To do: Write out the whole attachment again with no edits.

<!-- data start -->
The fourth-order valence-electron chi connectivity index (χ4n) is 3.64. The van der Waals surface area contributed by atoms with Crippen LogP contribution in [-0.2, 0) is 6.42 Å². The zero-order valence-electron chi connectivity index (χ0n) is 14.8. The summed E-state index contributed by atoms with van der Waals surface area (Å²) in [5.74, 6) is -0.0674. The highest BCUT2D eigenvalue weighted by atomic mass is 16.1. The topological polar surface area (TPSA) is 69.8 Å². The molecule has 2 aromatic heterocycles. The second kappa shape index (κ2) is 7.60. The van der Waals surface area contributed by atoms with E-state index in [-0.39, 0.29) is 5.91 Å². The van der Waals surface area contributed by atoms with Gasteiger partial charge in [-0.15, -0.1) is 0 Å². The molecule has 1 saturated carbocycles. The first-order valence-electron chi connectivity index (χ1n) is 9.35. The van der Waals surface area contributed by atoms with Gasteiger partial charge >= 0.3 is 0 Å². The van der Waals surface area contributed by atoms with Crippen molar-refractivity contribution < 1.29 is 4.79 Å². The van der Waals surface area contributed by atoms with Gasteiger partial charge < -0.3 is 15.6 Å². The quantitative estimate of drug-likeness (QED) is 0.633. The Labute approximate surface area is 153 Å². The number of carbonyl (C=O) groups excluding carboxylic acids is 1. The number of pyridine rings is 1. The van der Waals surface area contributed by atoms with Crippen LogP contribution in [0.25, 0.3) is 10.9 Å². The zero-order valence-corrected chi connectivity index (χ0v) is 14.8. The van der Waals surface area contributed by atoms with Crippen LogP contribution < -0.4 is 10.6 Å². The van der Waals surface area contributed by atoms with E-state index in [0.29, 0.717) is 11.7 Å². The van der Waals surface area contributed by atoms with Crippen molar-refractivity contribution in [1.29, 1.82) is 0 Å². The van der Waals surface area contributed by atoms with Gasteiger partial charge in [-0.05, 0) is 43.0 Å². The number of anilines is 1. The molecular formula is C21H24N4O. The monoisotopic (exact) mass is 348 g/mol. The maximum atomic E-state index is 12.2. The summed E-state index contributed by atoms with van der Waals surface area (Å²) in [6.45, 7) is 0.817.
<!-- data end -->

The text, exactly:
The fourth-order valence-electron chi connectivity index (χ4n) is 3.64. The van der Waals surface area contributed by atoms with Crippen LogP contribution in [-0.2, 0) is 6.42 Å². The zero-order valence-electron chi connectivity index (χ0n) is 14.8. The summed E-state index contributed by atoms with van der Waals surface area (Å²) in [5.74, 6) is -0.0674. The highest BCUT2D eigenvalue weighted by atomic mass is 16.1. The topological polar surface area (TPSA) is 69.8 Å². The molecule has 2 aromatic heterocycles. The second kappa shape index (κ2) is 7.60. The van der Waals surface area contributed by atoms with E-state index in [-0.39, 0.29) is 5.91 Å². The van der Waals surface area contributed by atoms with Gasteiger partial charge in [-0.15, -0.1) is 0 Å². The molecule has 1 saturated carbocycles. The first-order valence-electron chi connectivity index (χ1n) is 9.35. The van der Waals surface area contributed by atoms with Gasteiger partial charge >= 0.3 is 0 Å². The van der Waals surface area contributed by atoms with Crippen molar-refractivity contribution < 1.29 is 4.79 Å². The van der Waals surface area contributed by atoms with Gasteiger partial charge < -0.3 is 15.6 Å². The quantitative estimate of drug-likeness (QED) is 0.633. The Labute approximate surface area is 153 Å². The number of carbonyl (C=O) groups excluding carboxylic acids is 1. The number of pyridine rings is 1. The van der Waals surface area contributed by atoms with Crippen LogP contribution in [0.25, 0.3) is 10.9 Å². The zero-order valence-corrected chi connectivity index (χ0v) is 14.8. The van der Waals surface area contributed by atoms with Crippen LogP contribution < -0.4 is 10.6 Å². The van der Waals surface area contributed by atoms with E-state index in [0.29, 0.717) is 11.7 Å². The van der Waals surface area contributed by atoms with Crippen molar-refractivity contribution in [1.29, 1.82) is 0 Å². The van der Waals surface area contributed by atoms with Gasteiger partial charge in [-0.05, 0) is 43.0 Å². The number of anilines is 1. The molecular formula is C21H24N4O. The monoisotopic (exact) mass is 348 g/mol. The maximum atomic E-state index is 12.2. The summed E-state index contributed by atoms with van der Waals surface area (Å²) in [6.45, 7) is 0.817.